With de­men­tia di­ag­noses

Evening Times - - NEWS -

of­ten find such as re­lief. I still find it re­ally amaz­ing when a caller leaves the call much calmer af­ter talk­ing things through, it’s the lit­tle things that mat­ter in those mo­ments.”

Ms San­der­son, a former civil ser­vant, is only con­tracted to pro­vide sup­port two shifts a month but she does more be­cause she en­joys it so much.

She said: “I re­ally love do­ing it be­cause I know what a dif­fer­ence it made to me when I was at the end of my tether and phon­ing up the helpline. It tended to be at night phoned up. You don’t want to dis­turb other folk.”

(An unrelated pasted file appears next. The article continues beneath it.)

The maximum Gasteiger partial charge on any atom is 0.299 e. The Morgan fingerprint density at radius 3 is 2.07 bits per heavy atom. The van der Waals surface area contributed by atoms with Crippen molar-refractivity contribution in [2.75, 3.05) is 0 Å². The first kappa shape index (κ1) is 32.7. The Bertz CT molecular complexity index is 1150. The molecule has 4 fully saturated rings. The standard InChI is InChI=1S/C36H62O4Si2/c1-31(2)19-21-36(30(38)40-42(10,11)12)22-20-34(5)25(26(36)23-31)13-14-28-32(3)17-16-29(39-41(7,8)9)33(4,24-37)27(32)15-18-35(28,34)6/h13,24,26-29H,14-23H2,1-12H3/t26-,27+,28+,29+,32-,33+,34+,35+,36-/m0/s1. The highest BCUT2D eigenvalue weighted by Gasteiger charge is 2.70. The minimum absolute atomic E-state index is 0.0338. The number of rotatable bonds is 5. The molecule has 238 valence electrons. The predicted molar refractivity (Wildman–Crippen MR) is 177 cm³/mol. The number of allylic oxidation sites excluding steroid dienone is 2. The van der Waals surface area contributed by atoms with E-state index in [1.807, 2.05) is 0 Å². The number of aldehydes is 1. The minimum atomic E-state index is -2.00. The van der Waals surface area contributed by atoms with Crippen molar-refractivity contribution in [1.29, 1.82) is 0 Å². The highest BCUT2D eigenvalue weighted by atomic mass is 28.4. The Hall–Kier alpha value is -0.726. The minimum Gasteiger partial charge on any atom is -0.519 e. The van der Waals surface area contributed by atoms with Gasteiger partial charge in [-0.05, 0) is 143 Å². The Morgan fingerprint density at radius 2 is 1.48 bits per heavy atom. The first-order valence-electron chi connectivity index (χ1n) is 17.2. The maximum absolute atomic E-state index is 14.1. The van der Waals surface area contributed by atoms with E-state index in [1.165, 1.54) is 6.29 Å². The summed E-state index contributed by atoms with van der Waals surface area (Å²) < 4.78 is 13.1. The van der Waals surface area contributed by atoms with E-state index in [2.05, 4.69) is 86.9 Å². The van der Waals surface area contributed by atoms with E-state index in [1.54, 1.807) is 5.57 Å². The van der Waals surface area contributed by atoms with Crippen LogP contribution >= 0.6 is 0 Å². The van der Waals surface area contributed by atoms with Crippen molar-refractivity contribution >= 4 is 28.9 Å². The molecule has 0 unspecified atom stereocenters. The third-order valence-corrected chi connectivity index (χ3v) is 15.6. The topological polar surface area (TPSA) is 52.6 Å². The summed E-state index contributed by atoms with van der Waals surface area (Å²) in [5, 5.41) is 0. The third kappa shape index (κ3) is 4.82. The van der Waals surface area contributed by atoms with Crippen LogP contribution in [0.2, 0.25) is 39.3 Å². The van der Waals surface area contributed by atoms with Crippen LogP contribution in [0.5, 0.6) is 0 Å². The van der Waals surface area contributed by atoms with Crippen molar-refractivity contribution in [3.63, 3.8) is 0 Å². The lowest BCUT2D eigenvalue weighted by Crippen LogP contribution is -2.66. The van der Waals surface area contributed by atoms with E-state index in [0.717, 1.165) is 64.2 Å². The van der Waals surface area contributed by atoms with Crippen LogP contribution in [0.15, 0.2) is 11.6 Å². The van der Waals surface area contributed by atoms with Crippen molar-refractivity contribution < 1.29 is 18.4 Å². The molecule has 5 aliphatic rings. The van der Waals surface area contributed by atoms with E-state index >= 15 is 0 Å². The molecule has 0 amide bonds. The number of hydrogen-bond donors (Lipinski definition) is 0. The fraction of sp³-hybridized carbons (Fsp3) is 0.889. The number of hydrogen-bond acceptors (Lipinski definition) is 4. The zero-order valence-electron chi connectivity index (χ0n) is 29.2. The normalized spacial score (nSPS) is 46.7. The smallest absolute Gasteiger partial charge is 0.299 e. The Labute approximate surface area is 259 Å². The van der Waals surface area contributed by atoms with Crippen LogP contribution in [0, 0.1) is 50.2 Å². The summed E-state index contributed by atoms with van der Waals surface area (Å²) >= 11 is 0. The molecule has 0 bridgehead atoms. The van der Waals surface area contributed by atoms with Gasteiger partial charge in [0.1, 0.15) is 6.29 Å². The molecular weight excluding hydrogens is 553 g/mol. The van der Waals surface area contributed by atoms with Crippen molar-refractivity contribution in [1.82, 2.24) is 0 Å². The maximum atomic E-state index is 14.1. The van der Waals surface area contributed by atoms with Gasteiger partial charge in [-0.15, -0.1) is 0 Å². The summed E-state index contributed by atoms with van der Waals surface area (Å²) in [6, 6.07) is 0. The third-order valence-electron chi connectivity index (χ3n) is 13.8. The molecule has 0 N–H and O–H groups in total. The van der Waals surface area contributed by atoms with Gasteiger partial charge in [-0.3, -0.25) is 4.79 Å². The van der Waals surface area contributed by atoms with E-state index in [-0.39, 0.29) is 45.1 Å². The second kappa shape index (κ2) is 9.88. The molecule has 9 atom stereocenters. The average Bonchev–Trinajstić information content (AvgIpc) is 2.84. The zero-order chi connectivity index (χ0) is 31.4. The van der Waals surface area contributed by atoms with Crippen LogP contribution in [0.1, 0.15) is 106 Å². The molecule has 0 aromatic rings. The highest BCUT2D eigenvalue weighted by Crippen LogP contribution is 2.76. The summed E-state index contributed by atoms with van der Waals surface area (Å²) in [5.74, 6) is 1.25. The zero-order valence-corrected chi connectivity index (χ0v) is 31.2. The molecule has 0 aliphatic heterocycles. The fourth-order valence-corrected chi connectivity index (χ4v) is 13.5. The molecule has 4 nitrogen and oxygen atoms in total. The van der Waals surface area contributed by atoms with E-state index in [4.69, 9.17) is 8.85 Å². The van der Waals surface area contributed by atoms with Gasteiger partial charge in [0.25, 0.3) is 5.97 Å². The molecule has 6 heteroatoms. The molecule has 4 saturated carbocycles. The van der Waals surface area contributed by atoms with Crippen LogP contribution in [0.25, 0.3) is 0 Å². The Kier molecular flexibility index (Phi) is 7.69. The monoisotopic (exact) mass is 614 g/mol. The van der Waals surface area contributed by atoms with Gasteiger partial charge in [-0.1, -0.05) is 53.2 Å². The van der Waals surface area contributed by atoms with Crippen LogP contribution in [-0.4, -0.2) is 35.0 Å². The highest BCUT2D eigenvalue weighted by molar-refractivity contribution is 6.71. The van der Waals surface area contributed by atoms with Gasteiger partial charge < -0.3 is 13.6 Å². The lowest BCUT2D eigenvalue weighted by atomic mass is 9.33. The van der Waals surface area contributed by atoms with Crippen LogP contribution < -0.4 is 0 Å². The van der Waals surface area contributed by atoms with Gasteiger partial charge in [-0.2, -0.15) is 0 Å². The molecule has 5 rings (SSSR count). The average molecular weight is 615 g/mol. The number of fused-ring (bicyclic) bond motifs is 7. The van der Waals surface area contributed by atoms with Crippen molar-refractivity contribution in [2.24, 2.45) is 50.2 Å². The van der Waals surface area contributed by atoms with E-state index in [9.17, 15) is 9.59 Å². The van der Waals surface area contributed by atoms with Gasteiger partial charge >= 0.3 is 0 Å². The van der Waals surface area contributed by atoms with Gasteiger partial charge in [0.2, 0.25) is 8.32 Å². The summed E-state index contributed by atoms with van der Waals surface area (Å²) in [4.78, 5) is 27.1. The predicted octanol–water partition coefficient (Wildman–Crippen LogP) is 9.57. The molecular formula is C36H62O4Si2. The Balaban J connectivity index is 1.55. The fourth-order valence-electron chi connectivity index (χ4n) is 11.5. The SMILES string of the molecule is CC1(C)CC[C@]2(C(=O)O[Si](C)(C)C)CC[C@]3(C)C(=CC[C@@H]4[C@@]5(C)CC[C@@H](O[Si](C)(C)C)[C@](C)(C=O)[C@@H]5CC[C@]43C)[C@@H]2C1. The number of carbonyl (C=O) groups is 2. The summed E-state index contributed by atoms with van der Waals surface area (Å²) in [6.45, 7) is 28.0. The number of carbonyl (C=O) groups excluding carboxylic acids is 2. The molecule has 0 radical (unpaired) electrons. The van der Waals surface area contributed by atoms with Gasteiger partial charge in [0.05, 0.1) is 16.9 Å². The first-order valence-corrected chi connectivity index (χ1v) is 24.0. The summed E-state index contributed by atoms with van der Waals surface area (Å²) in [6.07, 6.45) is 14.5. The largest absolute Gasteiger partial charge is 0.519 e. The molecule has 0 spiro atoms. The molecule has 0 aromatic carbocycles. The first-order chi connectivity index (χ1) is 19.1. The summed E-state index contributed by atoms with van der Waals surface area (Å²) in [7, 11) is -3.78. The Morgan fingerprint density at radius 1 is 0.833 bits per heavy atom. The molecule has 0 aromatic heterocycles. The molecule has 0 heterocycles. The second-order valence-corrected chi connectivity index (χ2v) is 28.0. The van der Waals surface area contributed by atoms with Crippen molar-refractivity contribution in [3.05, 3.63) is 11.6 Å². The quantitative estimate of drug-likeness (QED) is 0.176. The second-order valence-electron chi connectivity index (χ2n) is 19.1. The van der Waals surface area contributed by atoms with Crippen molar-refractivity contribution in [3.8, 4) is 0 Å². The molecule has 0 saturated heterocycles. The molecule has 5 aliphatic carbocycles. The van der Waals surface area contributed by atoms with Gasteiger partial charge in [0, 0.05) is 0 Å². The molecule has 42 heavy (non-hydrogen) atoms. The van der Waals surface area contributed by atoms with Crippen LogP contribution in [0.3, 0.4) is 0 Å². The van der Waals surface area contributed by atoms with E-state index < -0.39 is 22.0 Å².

Alzheimer Scot­land has launched a cam­paign to raise aware­ness of the ser­vice and to raise much needed funds.

Jen­nifer Hall, Alzheimer Scot­land’s Helpline Man­ager, added: “Ear­lier this year we cel­e­brated 30 years’ of our unique De­men­tia Helpline with our team of highly skilled vol­un­teers who are all so ded­i­cated to help­ing us to make

Isure no­body faces de­men­tia alone. We are there to help pro­vide call­ers with a voice at the end of the line at any point in the day or night.”

For in­for­ma­tion and sup­port call the Alzheimer Scot­land’s 24-Hour Freep­hone Helpline on 0808 808 3000.

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